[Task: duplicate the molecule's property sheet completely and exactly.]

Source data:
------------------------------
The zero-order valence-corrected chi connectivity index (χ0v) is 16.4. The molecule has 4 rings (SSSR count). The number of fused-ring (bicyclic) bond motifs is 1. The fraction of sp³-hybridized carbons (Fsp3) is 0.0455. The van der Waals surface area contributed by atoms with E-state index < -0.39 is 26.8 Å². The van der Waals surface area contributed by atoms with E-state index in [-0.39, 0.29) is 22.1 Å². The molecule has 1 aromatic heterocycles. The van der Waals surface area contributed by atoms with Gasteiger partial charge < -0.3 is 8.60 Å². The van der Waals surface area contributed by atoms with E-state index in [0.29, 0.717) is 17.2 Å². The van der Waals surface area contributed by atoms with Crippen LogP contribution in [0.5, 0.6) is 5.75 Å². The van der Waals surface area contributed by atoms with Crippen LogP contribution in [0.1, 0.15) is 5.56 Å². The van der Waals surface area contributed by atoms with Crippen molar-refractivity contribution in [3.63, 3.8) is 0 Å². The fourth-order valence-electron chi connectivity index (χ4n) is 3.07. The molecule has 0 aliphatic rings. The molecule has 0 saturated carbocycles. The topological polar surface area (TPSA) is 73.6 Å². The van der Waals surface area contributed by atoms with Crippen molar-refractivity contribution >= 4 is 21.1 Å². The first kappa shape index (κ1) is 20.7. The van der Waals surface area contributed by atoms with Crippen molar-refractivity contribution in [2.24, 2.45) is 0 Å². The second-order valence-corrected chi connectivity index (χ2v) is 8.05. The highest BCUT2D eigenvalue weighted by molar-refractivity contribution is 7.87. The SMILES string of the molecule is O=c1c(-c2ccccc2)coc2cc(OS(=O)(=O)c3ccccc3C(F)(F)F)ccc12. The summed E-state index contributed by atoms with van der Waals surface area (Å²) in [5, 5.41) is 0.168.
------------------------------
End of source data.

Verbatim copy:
The zero-order valence-corrected chi connectivity index (χ0v) is 16.4. The molecule has 4 rings (SSSR count). The number of fused-ring (bicyclic) bond motifs is 1. The fraction of sp³-hybridized carbons (Fsp3) is 0.0455. The van der Waals surface area contributed by atoms with E-state index < -0.39 is 26.8 Å². The van der Waals surface area contributed by atoms with E-state index in [-0.39, 0.29) is 22.1 Å². The molecule has 1 aromatic heterocycles. The van der Waals surface area contributed by atoms with Gasteiger partial charge < -0.3 is 8.60 Å². The van der Waals surface area contributed by atoms with E-state index in [0.29, 0.717) is 17.2 Å². The van der Waals surface area contributed by atoms with Crippen LogP contribution in [0.5, 0.6) is 5.75 Å². The van der Waals surface area contributed by atoms with Crippen LogP contribution in [0.1, 0.15) is 5.56 Å². The van der Waals surface area contributed by atoms with Crippen molar-refractivity contribution in [3.63, 3.8) is 0 Å². The fourth-order valence-electron chi connectivity index (χ4n) is 3.07. The molecule has 0 aliphatic rings. The molecule has 0 saturated carbocycles. The topological polar surface area (TPSA) is 73.6 Å². The van der Waals surface area contributed by atoms with Crippen molar-refractivity contribution >= 4 is 21.1 Å². The first kappa shape index (κ1) is 20.7. The van der Waals surface area contributed by atoms with Crippen molar-refractivity contribution in [2.24, 2.45) is 0 Å². The second-order valence-corrected chi connectivity index (χ2v) is 8.05. The highest BCUT2D eigenvalue weighted by molar-refractivity contribution is 7.87. The SMILES string of the molecule is O=c1c(-c2ccccc2)coc2cc(OS(=O)(=O)c3ccccc3C(F)(F)F)ccc12. The summed E-state index contributed by atoms with van der Waals surface area (Å²) in [5, 5.41) is 0.168.